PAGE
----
Don't Touch Me: Understanding Your Sexual Aversion
Does the thought of sexual contact make you shutter?
Do you tend to avoid or limit sexual activity?
Do you find sexual touch or even romantic touch such as hugging or kissing from your partner unappealing or even repulsive?
Do you dread sexual activity and engage in it anyways?
Do you feel guilty that you do not respond to your partner the way he wants you to?
Do you engage in sexual activity for your partner’s sake?
Do you think there’s something wrong with you that you do not look forward to and enjoy sexual contact?
Do you feel ticklish with sexual touch?
Do you feel incredibly guilty and confused because you love your partner and find him attractive?
Why do you currently feel sexual aversion even if you have a great relationship and find your partner attractive?
You feel out of control. Control is an essential component of aversion. Remember that aversion is an extreme form of anxiety. It is your body’s way of saying “I do not want that. I do not like that. Stay away.” It protects your body from harm. When you feel that someone wants sex, expects sex, or even has the “right” to sex because you are married, you are feeling out of control.
You do not feel relaxed in sexual encounters. Like I said before, aversion is an extreme case of anxiety. Your body is almost in a state of “beyond” anxiety where you don’t necessarily feel nervous, but you just feel repelled. Pay attention to your body. Do you feel nauseous or have stomach issues when you think about sex? Do you feel fluttery or nervous? Do you feel nothing at all and just sort of frozen? These are indicators that you do not feel relaxed.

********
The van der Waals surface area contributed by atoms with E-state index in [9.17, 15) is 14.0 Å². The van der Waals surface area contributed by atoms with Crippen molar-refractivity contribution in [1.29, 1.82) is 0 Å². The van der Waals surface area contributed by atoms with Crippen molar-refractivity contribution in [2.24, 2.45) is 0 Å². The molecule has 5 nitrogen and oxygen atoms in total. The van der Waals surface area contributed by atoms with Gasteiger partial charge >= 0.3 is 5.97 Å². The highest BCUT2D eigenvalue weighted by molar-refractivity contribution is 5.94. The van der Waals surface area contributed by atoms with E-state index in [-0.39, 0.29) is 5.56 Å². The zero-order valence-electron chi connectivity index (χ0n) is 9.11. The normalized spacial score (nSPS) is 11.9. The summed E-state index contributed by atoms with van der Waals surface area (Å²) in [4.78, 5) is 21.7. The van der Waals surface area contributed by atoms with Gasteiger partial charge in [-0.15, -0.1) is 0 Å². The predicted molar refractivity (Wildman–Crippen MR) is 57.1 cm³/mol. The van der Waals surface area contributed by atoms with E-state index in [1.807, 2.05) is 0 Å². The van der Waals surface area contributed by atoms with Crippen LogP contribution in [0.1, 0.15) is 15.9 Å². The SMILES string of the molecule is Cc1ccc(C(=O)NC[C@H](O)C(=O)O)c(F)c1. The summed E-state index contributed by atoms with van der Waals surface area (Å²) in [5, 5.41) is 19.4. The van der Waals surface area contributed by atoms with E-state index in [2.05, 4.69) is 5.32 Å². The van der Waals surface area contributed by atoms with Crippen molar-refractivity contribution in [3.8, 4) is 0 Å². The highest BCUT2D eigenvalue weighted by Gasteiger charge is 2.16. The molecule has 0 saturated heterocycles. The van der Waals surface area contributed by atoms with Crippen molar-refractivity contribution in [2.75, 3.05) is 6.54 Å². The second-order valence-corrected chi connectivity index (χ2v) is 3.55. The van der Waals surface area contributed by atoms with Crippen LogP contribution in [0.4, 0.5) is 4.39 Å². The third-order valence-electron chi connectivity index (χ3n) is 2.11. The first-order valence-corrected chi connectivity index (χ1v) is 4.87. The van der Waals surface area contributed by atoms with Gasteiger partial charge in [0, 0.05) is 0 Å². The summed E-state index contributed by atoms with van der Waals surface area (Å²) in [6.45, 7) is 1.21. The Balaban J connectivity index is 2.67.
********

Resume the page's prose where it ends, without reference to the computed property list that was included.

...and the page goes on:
You do not feel aroused, yet you engage in sex anyways. Engaging in sexual activity when you are not aroused is very harmful for your emotional well-being. If you are not aroused, your body is not connected with your mind during the act. You might do this because you feel guilty that you are never in the mood to be with your partner. However, it is causing long term damage.
What can you do starting today:
Assert your control over the situation by setting boundaries and ground rules.
Agree to extremely limited sexual contact. ONLY do a type of sexual contact (hugging, holding hands) that you feel comfortable with, increasing the activities slowly over time (weeks/months).
Practice mindfulness and relaxation techniques prior to and during a sexual encounter.
Stop engaging in intercourse until the aversion has lifted.
See a sex therapist for treatment, as this does not typically go away by continuing to engage in sex.